Waterloo School Superintendent Jim Helton presented a bleak review of school district finances during Monday’s meeting of the Waterloo School Board.
He said the issues were not so much with expenditures, but with revenues.
“Our local equalized assessed values this year have decreased by 3.9 percent,” he said. “That revenue locally is at the 2007 level.”
Other revenue issues he told the board about included an 11 percent decrease in general state aid and a deficit reduction plan.
The committee has been working on the deficit reduction plan, which will include one payment from the past year and three payments from the current year.
“I’m a little fearful, because we may only get two payments from the current year,” he said. “But we have to have a system in place.”
In the plan, Helton outlined a $552,000 decrease in educational revenues because of a shift in personnel, retirements and not replacing paraprofessionals.
However, under the transportation category, the projected fund will see its first deficit since 2006 because of a $76,000 increase in expenditures.
“We had to add an additional bus, which was our fear,” Helton said.
The projected budget for the 2014 fiscal year is $5,093,385.
“We are very close to having to do a deficit reduction plan,” he said. “We’re close to our projected budget being less than three times our deficit.”
If the budget reaches that point, the plan will have to be put in place, and this year’s working cash will be tight be- cause of the revenue deficit.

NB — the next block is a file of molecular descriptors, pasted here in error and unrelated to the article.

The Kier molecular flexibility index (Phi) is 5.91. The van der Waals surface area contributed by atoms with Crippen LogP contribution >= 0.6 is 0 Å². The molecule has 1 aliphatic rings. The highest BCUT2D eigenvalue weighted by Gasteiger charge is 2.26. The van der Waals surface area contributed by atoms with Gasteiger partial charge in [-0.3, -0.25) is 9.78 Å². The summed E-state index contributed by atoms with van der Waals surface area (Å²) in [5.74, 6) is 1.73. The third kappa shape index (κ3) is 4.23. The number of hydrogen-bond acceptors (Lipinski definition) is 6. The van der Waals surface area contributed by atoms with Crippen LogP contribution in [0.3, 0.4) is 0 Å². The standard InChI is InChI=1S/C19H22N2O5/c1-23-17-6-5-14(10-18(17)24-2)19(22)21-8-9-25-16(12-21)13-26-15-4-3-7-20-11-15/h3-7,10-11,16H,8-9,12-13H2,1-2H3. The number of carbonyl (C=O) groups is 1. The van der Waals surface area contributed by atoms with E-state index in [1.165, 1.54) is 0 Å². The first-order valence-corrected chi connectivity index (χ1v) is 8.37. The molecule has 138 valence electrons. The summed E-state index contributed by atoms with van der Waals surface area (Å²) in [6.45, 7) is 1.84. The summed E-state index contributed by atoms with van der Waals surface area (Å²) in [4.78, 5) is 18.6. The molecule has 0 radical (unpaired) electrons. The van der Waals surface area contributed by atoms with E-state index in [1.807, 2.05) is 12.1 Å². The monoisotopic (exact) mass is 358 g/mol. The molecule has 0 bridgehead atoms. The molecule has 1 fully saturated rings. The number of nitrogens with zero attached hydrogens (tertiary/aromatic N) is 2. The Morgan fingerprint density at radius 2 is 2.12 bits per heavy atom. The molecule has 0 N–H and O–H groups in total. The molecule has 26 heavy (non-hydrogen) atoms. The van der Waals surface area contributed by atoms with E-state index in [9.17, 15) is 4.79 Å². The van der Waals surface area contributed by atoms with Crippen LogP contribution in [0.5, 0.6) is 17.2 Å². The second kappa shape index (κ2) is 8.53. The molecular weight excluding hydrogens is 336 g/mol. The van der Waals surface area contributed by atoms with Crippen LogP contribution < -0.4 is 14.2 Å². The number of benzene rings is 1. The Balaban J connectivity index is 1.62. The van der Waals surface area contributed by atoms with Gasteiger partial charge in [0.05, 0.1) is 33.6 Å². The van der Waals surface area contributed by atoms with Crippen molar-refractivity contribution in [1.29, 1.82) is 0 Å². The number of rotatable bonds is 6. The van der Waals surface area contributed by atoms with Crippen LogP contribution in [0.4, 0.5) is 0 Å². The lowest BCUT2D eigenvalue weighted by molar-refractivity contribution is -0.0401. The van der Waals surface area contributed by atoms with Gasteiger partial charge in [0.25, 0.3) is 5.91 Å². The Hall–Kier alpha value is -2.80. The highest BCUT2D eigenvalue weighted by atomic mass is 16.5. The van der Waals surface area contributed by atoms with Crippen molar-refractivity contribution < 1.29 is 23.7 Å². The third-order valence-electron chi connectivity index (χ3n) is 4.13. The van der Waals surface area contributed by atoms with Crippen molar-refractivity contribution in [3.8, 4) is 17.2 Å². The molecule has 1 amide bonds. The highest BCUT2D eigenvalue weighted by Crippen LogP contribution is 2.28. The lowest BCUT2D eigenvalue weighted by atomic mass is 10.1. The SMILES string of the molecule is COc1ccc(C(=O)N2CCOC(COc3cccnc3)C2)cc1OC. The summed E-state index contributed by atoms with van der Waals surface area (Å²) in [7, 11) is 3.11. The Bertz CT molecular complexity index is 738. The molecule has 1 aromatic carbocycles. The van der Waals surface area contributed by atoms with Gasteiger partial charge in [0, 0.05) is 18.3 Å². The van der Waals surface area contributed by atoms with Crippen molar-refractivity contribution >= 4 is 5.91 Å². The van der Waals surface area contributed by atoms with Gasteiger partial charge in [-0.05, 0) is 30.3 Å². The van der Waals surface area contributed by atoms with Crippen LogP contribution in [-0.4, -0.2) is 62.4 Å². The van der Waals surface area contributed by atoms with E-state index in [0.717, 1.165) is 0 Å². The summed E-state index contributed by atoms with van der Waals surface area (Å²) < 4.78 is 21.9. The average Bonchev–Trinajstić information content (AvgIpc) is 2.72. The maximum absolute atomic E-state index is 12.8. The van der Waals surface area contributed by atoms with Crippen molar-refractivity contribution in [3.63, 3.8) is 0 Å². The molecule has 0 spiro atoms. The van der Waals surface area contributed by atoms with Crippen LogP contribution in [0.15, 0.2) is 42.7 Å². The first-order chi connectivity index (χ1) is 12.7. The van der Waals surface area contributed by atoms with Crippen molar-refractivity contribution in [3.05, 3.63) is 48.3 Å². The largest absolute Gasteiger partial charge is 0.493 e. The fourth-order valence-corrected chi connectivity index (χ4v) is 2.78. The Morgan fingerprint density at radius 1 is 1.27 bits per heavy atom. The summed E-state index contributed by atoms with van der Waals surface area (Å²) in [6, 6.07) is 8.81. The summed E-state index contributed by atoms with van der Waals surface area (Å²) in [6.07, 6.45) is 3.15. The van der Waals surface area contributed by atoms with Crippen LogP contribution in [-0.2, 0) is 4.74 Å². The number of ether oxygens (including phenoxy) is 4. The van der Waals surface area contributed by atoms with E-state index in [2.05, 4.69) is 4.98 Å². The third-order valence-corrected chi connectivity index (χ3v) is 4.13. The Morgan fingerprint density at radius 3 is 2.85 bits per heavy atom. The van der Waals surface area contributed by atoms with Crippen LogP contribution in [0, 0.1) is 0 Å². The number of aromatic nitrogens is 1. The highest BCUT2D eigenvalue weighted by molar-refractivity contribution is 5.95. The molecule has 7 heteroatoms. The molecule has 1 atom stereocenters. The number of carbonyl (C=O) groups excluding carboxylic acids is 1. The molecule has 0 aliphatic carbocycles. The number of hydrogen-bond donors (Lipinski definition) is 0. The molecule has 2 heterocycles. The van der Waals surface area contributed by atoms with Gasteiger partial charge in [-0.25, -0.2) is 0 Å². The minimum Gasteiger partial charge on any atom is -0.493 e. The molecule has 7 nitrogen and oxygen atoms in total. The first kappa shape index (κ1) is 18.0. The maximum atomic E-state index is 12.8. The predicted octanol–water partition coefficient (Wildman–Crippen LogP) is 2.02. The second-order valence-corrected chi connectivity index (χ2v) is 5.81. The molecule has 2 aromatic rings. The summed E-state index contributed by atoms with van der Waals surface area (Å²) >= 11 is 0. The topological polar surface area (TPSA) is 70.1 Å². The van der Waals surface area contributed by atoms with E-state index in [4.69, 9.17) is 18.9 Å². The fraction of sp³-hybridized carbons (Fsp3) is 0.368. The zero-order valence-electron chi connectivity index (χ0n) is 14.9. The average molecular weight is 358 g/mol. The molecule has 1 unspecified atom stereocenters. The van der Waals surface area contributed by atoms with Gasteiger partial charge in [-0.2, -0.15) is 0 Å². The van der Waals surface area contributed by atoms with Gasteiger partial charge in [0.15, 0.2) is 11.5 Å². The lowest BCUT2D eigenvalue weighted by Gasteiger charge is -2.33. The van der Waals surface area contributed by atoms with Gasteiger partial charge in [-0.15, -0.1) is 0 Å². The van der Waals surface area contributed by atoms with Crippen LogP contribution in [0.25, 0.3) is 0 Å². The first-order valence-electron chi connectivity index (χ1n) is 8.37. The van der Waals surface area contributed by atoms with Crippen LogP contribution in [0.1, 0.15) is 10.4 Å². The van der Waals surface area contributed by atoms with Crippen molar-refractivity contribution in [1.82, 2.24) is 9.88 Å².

Helton said the projected budget is still very much a working document based on the revenues the district is expecting to receive, but expenditures are nearly set in stone.
“Our hope in FY ’15 is that we’re back to where we are in FY ’13,” he said. “We need strategic planning and strategic action.”
Also during the meeting, the school board reviewed a pro- posed dissolution of the “middle school concept” at Waterloo Junior High School and a return to traditional junior high school scheduling during its Monday meeting.
Helton said all the planning that will go into the process of eliminating the middle school concept should involve junior high school administration and staff.
Having a hybrid of the two concepts that would meet the district’s needs would be ideal, he told the board.
“This is all preliminary work,” he said. “When you talk about eliminating a program that has been very effective within the teaching and learning component of it, it’s tough.”
Helton stressed “holding off until we have to (eliminate the program),” but at the point the district is at, there is not much of a choice.
The board will review the budget again next month.
Board members also approved the employment of a full-time special education teacher (Jamie Smallwood), elementary teachers (Timothy Augustine and Emily Grohmann) and an agriculture teacher (Heidi Clark) for the 2013-14 school year, which kicked off this morning.